Professor A. F. Chamberlain of Clark University lectured last evening in the Fogg Art Museum on the "Mythology and Folk-lore of Invention." The lecture was given under the auspices of the Harvard Folk-Lore Club.
Professor Chamberlain began his lecture by pointing out that the modern inventive activity of man has long been foreshadowed among primitive peoples. There has been something of mechanical skill in them all, and this instinct has in many cases been brought to a great degree of practical perfection. In the great majority of cases, in primitive folk-lore, the origin of all invention has been attributed directly to the God or Great Spirit. His very name has in many cases meant simply maker, shaper or in some cases even potter. He has been thought to have originated every single thing and men simply to have learned from him. From the Zulus and Polynesians to the American Indians, beliefs of this sort have been held.
Many tribes of Indians solved the difficulty of invention by simply thinking of the Great Spirit. In this way they thought they received directly from him inspirations to discover things. Among the Polynesians, all human inventions originated from the other world. Thus female cloth-beating came from a she-demon who beat the souls of the dead; the art of war was learned from the rebel spirits. Among many primitive peoples, all methods of transportation were supposed to be taken from restless shades who travelled back and forth from one world to the other.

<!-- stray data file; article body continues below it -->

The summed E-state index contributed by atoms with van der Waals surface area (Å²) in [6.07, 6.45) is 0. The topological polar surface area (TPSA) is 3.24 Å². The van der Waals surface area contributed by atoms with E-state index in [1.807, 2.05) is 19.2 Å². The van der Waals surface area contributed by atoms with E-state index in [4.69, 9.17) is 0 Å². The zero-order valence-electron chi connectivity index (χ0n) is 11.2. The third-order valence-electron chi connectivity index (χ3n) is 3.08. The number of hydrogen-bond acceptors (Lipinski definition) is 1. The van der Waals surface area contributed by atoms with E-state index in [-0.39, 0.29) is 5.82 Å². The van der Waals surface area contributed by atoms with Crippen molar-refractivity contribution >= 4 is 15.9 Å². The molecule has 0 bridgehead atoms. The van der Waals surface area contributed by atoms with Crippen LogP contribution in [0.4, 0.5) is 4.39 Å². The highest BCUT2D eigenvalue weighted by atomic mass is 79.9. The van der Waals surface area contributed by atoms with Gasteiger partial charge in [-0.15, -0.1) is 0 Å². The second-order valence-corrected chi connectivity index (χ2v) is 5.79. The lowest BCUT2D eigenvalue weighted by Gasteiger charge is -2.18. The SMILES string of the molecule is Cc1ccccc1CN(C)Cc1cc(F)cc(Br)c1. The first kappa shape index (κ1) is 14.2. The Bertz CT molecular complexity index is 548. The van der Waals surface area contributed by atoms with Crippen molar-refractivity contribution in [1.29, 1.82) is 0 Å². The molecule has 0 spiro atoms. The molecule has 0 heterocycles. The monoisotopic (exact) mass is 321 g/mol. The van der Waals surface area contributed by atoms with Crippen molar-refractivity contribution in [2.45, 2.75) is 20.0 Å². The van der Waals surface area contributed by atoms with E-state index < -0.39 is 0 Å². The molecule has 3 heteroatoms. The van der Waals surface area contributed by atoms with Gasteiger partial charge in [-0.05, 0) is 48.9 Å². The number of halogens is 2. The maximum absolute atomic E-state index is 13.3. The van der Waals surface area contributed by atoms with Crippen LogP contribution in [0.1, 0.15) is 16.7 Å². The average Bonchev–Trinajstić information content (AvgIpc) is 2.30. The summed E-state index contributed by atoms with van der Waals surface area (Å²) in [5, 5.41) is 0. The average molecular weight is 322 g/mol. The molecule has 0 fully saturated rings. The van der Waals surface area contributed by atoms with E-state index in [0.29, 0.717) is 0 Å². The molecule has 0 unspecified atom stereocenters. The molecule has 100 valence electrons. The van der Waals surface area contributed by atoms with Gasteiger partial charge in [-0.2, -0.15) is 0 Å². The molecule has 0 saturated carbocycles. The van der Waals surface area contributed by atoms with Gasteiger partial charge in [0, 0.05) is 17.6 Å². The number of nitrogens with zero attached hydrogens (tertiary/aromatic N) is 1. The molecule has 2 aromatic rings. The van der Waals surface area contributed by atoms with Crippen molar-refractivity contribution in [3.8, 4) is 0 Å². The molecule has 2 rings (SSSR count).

In many cases inventions came from the spirit-world through the magic of medicine-men. By trances and dreams they discovered all arts and occupations. In America, especially, the idea of the culture-hero has been very strong. These heroes have taught everything from the highest arts to the meanest employment's. Other tribes have attributed almost all inventions to imitation from animals. Thus spinning has been learned from spiders and building from birds. Large numbers of primitive peoples give women credit for a large share of invention. Food-bringing, pottery, the beginnings of agriculture and all domestic arts have been attributed to women. From primitive times invention has always gone hand-in hand with freedom. It is perhaps because of this that men by invention have broken away from evolution and have done away with the struggle for existence which rules among the other orders of animals.